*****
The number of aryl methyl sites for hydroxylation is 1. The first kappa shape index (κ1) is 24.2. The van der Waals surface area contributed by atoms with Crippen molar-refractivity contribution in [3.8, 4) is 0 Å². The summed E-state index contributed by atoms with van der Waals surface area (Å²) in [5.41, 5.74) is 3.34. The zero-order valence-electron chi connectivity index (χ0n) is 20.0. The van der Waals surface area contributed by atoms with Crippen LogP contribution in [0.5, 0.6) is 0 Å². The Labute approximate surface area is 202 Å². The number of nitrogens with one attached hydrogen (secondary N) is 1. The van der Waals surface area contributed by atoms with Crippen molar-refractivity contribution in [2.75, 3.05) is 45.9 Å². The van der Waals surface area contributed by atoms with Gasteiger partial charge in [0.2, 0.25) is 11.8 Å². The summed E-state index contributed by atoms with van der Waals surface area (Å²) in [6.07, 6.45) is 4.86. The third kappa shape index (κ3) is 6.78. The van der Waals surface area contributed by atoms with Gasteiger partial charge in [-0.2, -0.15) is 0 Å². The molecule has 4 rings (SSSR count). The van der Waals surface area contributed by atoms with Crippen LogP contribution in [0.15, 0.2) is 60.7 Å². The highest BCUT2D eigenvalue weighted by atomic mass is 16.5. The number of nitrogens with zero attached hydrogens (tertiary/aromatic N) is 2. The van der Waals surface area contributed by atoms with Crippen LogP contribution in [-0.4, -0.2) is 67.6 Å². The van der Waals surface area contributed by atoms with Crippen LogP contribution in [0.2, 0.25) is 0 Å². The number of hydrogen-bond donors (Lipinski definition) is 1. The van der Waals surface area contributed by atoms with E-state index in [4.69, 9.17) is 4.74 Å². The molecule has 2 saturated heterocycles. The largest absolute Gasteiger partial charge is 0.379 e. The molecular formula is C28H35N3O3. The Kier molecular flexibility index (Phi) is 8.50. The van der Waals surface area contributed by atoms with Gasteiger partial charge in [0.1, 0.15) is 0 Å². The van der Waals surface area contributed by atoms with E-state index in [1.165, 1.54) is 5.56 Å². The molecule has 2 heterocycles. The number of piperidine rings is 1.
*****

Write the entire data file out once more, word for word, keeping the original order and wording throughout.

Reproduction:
The number of aryl methyl sites for hydroxylation is 1. The first kappa shape index (κ1) is 24.2. The van der Waals surface area contributed by atoms with Crippen molar-refractivity contribution in [3.8, 4) is 0 Å². The summed E-state index contributed by atoms with van der Waals surface area (Å²) in [5.41, 5.74) is 3.34. The zero-order valence-electron chi connectivity index (χ0n) is 20.0. The van der Waals surface area contributed by atoms with Crippen LogP contribution in [0.5, 0.6) is 0 Å². The Labute approximate surface area is 202 Å². The number of nitrogens with one attached hydrogen (secondary N) is 1. The van der Waals surface area contributed by atoms with Crippen molar-refractivity contribution in [2.75, 3.05) is 45.9 Å². The van der Waals surface area contributed by atoms with Gasteiger partial charge in [0.2, 0.25) is 11.8 Å². The summed E-state index contributed by atoms with van der Waals surface area (Å²) in [6.07, 6.45) is 4.86. The third kappa shape index (κ3) is 6.78. The van der Waals surface area contributed by atoms with Gasteiger partial charge in [-0.2, -0.15) is 0 Å². The molecule has 4 rings (SSSR count). The van der Waals surface area contributed by atoms with Crippen LogP contribution in [0.15, 0.2) is 60.7 Å². The highest BCUT2D eigenvalue weighted by atomic mass is 16.5. The number of nitrogens with zero attached hydrogens (tertiary/aromatic N) is 2. The van der Waals surface area contributed by atoms with Crippen LogP contribution in [-0.4, -0.2) is 67.6 Å². The van der Waals surface area contributed by atoms with Crippen LogP contribution in [0.2, 0.25) is 0 Å². The number of hydrogen-bond donors (Lipinski definition) is 1. The van der Waals surface area contributed by atoms with E-state index in [4.69, 9.17) is 4.74 Å². The molecule has 2 saturated heterocycles. The largest absolute Gasteiger partial charge is 0.379 e. The molecular formula is C28H35N3O3. The Kier molecular flexibility index (Phi) is 8.50. The van der Waals surface area contributed by atoms with Gasteiger partial charge in [0.1, 0.15) is 0 Å². The van der Waals surface area contributed by atoms with E-state index in [1.165, 1.54) is 5.56 Å². The molecule has 2 heterocycles. The number of piperidine rings is 1.